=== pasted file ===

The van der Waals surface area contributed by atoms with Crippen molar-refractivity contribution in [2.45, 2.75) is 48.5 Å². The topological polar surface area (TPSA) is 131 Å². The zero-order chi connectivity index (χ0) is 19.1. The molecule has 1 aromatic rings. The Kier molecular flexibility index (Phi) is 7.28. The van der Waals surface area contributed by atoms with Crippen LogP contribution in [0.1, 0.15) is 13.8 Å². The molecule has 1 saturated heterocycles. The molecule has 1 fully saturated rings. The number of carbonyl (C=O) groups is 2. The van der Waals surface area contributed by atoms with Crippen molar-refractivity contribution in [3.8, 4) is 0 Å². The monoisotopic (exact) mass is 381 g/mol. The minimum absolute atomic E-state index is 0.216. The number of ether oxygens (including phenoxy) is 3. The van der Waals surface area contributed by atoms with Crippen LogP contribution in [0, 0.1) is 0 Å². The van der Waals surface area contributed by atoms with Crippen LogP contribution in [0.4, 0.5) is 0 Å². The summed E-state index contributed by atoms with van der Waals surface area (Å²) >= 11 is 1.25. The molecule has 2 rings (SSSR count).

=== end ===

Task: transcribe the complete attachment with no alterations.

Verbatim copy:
The van der Waals surface area contributed by atoms with Crippen molar-refractivity contribution in [2.45, 2.75) is 48.5 Å². The topological polar surface area (TPSA) is 131 Å². The zero-order chi connectivity index (χ0) is 19.1. The molecule has 1 aromatic rings. The Kier molecular flexibility index (Phi) is 7.28. The van der Waals surface area contributed by atoms with Crippen LogP contribution in [0.1, 0.15) is 13.8 Å². The molecule has 1 saturated heterocycles. The molecule has 1 fully saturated rings. The number of carbonyl (C=O) groups is 2. The van der Waals surface area contributed by atoms with Crippen molar-refractivity contribution in [3.8, 4) is 0 Å². The monoisotopic (exact) mass is 381 g/mol. The minimum absolute atomic E-state index is 0.216. The number of ether oxygens (including phenoxy) is 3. The van der Waals surface area contributed by atoms with Crippen LogP contribution in [0, 0.1) is 0 Å². The van der Waals surface area contributed by atoms with Crippen LogP contribution in [0.4, 0.5) is 0 Å². The summed E-state index contributed by atoms with van der Waals surface area (Å²) >= 11 is 1.25. The molecule has 2 rings (SSSR count).